Jefferson L. Lankford Douglas A. Blaze, The Law of Negligence in Arizona § 9.9 (1992); Chiara v. Fry's Food Stores, Inc., 152 Ariz. 398, 400, 733 P.2d 283, 285 (1987). The McKillips asserted mode-of-operation negligence against Smitty's, claiming that Smitty's neglected to adopt or follow operational procedures that would have prevented or expeditiously detected tissue paper on the floor, whatever the source. The jury accepted this theory by finding Smitty's partially at fault. The McKillips argue on appeal that it was inconsistent with this theory to apportion any degree of fault to an actor whose negligence Smitty's should have anticipated and prevented from causing harm.
We disagree. Arizona courts have repeatedly rejected such an argument since the advent of comparative fault. See, e.g., Del E. Webb Corp. v. Superior Court, 151 Ariz. 164, 169-71, 726 P.2d 580, 585-87 (1986) (a hotel charged with dram shop liability for continuing to serve liquor to an obviously intoxicated patron was permitted to attribute fault to the patron for continuing to drink); Standard Chartered PLC v. Price Waterhouse, 229 Ariz. Adv. Rep. 26, 46-47 (App. Nov. 7, 1996) (an accounting firm charged with negligent failure to detect an auditing client's financial mismanagement and inaccurate reporting was permitted to allocate fault to its auditing client for its financial mismanagement and inaccurate reports); Thomas v. First Interstate Bank, 187 Ariz. 488, 489, 930 P.2d 1002, 1003 (App. 1996) (a bank charged with negligent failure to prevent a murder on its premises was permitted to allocate fault to the murderer); Natseway v. City of Tempe, 184 Ariz. 374, 377, 909 P.2d 441, 444 (App. 1995) (a police department charged with negligent failure to protect approaching motorists from the risk of collision in a high-speed chase was permitted to allocate fault to the suspect the police were chasing). In each of these cases, we rejected the argument that defendants with preventive responsibilities may not shift fault to persons whose conduct they should have prevented from causing harm. In Natseway, we explained:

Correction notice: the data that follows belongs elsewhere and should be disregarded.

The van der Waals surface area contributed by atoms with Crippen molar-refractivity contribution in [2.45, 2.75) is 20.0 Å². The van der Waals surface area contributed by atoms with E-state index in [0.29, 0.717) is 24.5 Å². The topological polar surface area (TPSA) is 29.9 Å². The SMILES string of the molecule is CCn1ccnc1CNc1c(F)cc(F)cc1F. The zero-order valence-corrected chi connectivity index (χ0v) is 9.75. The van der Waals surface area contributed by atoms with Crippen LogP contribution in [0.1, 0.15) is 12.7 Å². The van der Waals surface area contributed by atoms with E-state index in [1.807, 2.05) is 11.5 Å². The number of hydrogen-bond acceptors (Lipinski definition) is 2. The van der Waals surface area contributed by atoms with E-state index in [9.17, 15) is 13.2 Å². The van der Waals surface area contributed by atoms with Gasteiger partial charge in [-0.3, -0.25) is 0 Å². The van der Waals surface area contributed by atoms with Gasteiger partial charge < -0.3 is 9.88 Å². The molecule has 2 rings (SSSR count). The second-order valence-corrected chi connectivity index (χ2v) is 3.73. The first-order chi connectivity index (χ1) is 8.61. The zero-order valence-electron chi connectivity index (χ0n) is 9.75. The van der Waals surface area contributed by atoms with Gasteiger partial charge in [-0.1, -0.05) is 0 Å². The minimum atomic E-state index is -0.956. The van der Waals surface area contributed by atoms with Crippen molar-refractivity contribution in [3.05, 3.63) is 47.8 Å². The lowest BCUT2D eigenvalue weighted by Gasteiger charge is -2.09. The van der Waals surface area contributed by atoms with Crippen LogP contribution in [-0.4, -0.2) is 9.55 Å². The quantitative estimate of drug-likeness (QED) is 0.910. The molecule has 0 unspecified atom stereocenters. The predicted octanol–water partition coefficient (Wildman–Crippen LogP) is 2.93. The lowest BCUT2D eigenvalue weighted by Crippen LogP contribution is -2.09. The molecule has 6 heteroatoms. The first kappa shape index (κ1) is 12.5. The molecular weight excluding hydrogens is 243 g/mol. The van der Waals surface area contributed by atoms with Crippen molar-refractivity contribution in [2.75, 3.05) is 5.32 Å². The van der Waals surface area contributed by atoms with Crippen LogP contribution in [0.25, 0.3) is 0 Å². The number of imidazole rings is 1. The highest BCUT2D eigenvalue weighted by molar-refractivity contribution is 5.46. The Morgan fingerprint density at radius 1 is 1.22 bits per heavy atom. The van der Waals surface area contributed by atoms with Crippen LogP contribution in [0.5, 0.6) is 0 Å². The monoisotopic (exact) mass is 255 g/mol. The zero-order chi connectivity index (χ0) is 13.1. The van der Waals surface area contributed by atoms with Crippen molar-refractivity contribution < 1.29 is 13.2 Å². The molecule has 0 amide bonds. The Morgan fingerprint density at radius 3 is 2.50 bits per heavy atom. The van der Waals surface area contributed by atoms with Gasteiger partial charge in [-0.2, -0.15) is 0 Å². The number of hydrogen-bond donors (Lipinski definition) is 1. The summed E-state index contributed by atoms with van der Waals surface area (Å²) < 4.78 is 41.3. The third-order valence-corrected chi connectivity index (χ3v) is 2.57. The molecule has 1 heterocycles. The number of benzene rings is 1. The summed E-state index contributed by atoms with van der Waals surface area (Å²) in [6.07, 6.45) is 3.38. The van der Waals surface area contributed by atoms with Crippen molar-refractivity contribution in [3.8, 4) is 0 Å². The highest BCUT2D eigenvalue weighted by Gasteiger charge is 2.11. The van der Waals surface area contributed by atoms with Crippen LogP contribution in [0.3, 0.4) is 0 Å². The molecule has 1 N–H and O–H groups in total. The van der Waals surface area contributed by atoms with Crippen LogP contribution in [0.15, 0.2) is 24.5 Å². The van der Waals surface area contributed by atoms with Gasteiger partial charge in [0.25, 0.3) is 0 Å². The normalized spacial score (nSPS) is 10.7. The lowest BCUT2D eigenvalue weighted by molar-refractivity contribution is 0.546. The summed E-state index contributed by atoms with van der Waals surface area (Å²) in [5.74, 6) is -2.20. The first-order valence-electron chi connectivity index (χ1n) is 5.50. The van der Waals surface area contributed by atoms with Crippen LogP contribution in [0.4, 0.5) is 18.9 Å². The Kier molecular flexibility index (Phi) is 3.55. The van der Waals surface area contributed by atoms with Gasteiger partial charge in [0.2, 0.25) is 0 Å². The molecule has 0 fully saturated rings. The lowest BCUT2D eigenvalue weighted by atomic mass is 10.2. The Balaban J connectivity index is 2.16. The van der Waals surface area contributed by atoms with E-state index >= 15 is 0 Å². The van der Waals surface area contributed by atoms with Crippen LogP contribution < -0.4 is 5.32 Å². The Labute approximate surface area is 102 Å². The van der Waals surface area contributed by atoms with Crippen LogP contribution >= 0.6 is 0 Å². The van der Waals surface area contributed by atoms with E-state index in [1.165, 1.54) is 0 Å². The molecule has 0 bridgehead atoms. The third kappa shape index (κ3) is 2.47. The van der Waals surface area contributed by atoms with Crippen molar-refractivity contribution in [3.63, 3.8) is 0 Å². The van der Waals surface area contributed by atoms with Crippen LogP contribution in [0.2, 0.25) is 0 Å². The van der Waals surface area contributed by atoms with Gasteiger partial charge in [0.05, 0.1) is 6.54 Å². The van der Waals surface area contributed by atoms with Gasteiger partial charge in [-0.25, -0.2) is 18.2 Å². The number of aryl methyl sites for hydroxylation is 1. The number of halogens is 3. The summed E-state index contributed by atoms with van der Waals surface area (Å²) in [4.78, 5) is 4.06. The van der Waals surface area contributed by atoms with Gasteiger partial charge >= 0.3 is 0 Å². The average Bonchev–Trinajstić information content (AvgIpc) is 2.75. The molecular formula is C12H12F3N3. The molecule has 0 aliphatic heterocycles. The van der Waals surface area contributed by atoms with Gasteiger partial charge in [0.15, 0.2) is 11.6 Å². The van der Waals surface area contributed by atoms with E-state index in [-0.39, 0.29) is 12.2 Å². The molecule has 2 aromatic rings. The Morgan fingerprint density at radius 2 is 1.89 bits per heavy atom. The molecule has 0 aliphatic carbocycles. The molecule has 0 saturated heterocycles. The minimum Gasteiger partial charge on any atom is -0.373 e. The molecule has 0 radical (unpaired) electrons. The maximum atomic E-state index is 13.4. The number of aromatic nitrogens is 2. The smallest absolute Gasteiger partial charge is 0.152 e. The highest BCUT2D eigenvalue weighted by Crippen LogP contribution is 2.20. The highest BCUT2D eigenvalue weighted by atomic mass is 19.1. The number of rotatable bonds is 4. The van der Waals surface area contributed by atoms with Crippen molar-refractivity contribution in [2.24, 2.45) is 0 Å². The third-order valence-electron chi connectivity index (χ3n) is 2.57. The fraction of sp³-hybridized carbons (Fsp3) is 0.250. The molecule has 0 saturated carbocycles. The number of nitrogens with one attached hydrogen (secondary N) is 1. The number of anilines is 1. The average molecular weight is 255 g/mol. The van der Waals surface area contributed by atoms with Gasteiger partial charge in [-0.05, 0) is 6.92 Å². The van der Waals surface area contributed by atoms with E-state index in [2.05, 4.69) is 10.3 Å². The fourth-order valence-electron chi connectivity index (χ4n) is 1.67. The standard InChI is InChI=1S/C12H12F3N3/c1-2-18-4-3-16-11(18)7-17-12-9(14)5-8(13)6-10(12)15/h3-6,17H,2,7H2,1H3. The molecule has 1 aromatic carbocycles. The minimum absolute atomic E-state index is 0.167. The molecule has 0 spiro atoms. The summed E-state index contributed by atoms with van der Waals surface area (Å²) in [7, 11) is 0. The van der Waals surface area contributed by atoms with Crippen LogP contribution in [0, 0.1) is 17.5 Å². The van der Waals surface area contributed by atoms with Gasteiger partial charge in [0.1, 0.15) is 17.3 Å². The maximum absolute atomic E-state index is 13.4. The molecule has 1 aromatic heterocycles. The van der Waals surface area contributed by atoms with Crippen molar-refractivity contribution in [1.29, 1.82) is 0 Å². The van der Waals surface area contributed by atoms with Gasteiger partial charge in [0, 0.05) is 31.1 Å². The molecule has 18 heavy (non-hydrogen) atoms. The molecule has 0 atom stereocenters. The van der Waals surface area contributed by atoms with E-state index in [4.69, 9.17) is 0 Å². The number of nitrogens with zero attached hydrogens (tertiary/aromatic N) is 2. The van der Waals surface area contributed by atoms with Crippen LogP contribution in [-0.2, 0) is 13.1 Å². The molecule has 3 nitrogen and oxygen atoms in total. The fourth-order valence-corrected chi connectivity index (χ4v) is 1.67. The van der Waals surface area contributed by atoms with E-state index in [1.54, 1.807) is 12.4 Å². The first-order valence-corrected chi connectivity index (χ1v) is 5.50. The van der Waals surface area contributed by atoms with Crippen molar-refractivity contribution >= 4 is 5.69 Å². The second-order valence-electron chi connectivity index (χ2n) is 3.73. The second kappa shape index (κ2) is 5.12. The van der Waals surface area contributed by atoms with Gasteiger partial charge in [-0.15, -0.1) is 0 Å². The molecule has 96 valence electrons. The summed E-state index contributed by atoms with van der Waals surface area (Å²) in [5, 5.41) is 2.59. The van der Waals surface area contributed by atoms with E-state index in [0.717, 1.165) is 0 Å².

In adopting our comparative fault scheme, the legislature intended that the trier of fact consider the fault of all persons who contributed to the harm and intended that each tortfeasor be responsible for only his or her percentage of fault and no more.
With the same explanation, we reject the McKillips' comparable argument in this case.
______________________________ NOEL FIDEL, Presiding Judge
_________________________________ CECIL B. PATTERSON, JR., Judge
_________________________________ JAMES B. SULT, Judge